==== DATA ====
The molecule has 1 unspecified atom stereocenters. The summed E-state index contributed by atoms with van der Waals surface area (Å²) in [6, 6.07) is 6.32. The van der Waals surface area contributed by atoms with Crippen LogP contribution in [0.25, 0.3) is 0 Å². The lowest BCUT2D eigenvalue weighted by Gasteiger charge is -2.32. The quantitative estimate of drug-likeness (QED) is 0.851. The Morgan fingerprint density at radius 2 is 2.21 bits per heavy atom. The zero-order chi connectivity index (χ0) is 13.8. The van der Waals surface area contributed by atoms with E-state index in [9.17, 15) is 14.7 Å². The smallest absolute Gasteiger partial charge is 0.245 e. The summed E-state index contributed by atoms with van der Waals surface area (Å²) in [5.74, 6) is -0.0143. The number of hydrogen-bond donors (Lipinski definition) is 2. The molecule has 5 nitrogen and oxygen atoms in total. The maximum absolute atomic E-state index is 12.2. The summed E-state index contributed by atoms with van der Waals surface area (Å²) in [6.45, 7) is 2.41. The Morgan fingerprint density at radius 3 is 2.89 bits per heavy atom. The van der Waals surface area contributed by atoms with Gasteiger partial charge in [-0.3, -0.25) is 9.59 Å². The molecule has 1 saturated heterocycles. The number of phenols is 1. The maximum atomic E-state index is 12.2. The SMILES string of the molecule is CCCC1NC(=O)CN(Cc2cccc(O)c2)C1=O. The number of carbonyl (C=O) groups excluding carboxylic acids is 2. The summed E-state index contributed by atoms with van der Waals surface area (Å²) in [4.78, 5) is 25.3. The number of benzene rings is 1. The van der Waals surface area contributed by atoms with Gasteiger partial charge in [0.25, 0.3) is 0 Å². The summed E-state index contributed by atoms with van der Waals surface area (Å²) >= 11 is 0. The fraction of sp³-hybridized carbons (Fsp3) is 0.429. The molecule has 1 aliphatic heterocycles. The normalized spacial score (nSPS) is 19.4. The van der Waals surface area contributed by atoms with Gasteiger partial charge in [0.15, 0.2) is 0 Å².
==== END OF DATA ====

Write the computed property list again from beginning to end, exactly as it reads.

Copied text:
The molecule has 1 unspecified atom stereocenters. The summed E-state index contributed by atoms with van der Waals surface area (Å²) in [6, 6.07) is 6.32. The van der Waals surface area contributed by atoms with Crippen LogP contribution in [0.25, 0.3) is 0 Å². The lowest BCUT2D eigenvalue weighted by Gasteiger charge is -2.32. The quantitative estimate of drug-likeness (QED) is 0.851. The Morgan fingerprint density at radius 2 is 2.21 bits per heavy atom. The zero-order chi connectivity index (χ0) is 13.8. The van der Waals surface area contributed by atoms with E-state index in [9.17, 15) is 14.7 Å². The smallest absolute Gasteiger partial charge is 0.245 e. The summed E-state index contributed by atoms with van der Waals surface area (Å²) in [5.74, 6) is -0.0143. The number of hydrogen-bond donors (Lipinski definition) is 2. The molecule has 5 nitrogen and oxygen atoms in total. The maximum absolute atomic E-state index is 12.2. The summed E-state index contributed by atoms with van der Waals surface area (Å²) in [6.45, 7) is 2.41. The Morgan fingerprint density at radius 3 is 2.89 bits per heavy atom. The van der Waals surface area contributed by atoms with Gasteiger partial charge in [-0.3, -0.25) is 9.59 Å². The molecule has 1 saturated heterocycles. The number of phenols is 1. The maximum atomic E-state index is 12.2. The SMILES string of the molecule is CCCC1NC(=O)CN(Cc2cccc(O)c2)C1=O. The number of carbonyl (C=O) groups excluding carboxylic acids is 2. The summed E-state index contributed by atoms with van der Waals surface area (Å²) in [4.78, 5) is 25.3. The number of benzene rings is 1. The van der Waals surface area contributed by atoms with Gasteiger partial charge in [0.25, 0.3) is 0 Å². The summed E-state index contributed by atoms with van der Waals surface area (Å²) >= 11 is 0. The fraction of sp³-hybridized carbons (Fsp3) is 0.429. The molecule has 1 aliphatic heterocycles. The normalized spacial score (nSPS) is 19.4. The van der Waals surface area contributed by atoms with Gasteiger partial charge in [0.15, 0.2) is 0 Å².